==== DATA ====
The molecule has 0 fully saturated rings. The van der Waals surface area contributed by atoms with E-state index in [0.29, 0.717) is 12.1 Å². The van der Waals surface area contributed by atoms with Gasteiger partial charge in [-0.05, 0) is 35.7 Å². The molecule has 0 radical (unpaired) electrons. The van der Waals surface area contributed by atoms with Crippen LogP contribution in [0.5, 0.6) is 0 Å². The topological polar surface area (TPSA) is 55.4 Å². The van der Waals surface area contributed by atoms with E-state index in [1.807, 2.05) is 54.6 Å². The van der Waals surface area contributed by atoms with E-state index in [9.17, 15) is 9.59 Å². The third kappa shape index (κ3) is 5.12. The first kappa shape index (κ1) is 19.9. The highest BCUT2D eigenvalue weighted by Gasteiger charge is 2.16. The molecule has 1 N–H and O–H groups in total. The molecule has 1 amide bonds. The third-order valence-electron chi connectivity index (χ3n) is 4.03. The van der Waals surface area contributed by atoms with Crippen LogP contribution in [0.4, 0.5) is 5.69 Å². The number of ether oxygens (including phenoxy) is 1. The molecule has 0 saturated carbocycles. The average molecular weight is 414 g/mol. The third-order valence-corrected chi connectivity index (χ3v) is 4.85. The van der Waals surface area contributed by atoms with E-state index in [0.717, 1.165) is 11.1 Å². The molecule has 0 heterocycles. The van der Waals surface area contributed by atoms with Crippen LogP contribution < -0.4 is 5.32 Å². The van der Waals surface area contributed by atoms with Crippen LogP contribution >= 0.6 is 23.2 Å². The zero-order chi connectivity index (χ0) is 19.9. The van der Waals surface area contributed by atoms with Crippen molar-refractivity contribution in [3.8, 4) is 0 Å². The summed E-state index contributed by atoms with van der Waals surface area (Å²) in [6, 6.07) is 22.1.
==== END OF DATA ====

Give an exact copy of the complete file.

The molecule has 0 fully saturated rings. The van der Waals surface area contributed by atoms with E-state index in [0.29, 0.717) is 12.1 Å². The van der Waals surface area contributed by atoms with Gasteiger partial charge in [-0.05, 0) is 35.7 Å². The molecule has 0 radical (unpaired) electrons. The van der Waals surface area contributed by atoms with Crippen LogP contribution in [0.5, 0.6) is 0 Å². The topological polar surface area (TPSA) is 55.4 Å². The van der Waals surface area contributed by atoms with E-state index in [1.807, 2.05) is 54.6 Å². The van der Waals surface area contributed by atoms with E-state index in [9.17, 15) is 9.59 Å². The third kappa shape index (κ3) is 5.12. The first kappa shape index (κ1) is 19.9. The highest BCUT2D eigenvalue weighted by Gasteiger charge is 2.16. The molecule has 1 N–H and O–H groups in total. The molecule has 1 amide bonds. The third-order valence-electron chi connectivity index (χ3n) is 4.03. The van der Waals surface area contributed by atoms with Crippen LogP contribution in [0.4, 0.5) is 5.69 Å². The number of ether oxygens (including phenoxy) is 1. The molecule has 0 saturated carbocycles. The average molecular weight is 414 g/mol. The third-order valence-corrected chi connectivity index (χ3v) is 4.85. The van der Waals surface area contributed by atoms with E-state index in [0.717, 1.165) is 11.1 Å². The molecule has 0 heterocycles. The van der Waals surface area contributed by atoms with Crippen LogP contribution < -0.4 is 5.32 Å². The van der Waals surface area contributed by atoms with Crippen LogP contribution >= 0.6 is 23.2 Å². The zero-order chi connectivity index (χ0) is 19.9. The van der Waals surface area contributed by atoms with Crippen molar-refractivity contribution in [3.8, 4) is 0 Å². The summed E-state index contributed by atoms with van der Waals surface area (Å²) in [6, 6.07) is 22.1.